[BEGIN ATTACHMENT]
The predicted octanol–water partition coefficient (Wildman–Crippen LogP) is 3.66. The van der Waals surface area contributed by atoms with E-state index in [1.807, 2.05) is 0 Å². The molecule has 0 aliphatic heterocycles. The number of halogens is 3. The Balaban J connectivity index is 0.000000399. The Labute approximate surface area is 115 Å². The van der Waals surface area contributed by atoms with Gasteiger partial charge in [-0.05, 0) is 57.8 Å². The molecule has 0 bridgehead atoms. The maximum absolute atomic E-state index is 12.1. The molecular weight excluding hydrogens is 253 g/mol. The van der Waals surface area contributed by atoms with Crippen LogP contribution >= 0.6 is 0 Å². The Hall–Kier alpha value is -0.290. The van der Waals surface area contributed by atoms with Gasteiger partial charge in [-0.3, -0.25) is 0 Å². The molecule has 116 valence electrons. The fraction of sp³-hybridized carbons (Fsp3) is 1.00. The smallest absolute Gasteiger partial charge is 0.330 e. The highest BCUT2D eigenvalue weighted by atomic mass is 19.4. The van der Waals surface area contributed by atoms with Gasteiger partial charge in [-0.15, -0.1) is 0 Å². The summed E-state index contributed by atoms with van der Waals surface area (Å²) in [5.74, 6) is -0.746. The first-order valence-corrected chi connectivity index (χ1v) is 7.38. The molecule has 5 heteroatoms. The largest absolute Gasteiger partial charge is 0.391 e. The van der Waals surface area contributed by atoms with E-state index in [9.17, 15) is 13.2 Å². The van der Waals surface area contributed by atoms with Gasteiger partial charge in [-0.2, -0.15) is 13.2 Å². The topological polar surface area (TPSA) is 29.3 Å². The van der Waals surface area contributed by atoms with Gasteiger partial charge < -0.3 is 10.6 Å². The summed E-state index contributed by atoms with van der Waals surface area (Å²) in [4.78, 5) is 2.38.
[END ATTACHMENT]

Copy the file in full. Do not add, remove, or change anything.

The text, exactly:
The predicted octanol–water partition coefficient (Wildman–Crippen LogP) is 3.66. The van der Waals surface area contributed by atoms with E-state index in [1.807, 2.05) is 0 Å². The molecule has 0 aliphatic heterocycles. The number of halogens is 3. The Balaban J connectivity index is 0.000000399. The Labute approximate surface area is 115 Å². The van der Waals surface area contributed by atoms with Gasteiger partial charge in [-0.05, 0) is 57.8 Å². The molecule has 0 bridgehead atoms. The maximum absolute atomic E-state index is 12.1. The molecular weight excluding hydrogens is 253 g/mol. The van der Waals surface area contributed by atoms with Crippen LogP contribution >= 0.6 is 0 Å². The Hall–Kier alpha value is -0.290. The van der Waals surface area contributed by atoms with Gasteiger partial charge in [-0.3, -0.25) is 0 Å². The molecule has 116 valence electrons. The fraction of sp³-hybridized carbons (Fsp3) is 1.00. The smallest absolute Gasteiger partial charge is 0.330 e. The highest BCUT2D eigenvalue weighted by atomic mass is 19.4. The van der Waals surface area contributed by atoms with Gasteiger partial charge in [-0.15, -0.1) is 0 Å². The summed E-state index contributed by atoms with van der Waals surface area (Å²) in [5.74, 6) is -0.746. The first-order valence-corrected chi connectivity index (χ1v) is 7.38. The molecule has 5 heteroatoms. The largest absolute Gasteiger partial charge is 0.391 e. The van der Waals surface area contributed by atoms with E-state index in [9.17, 15) is 13.2 Å². The van der Waals surface area contributed by atoms with Gasteiger partial charge in [-0.2, -0.15) is 13.2 Å². The topological polar surface area (TPSA) is 29.3 Å². The van der Waals surface area contributed by atoms with Gasteiger partial charge < -0.3 is 10.6 Å². The summed E-state index contributed by atoms with van der Waals surface area (Å²) in [4.78, 5) is 2.38.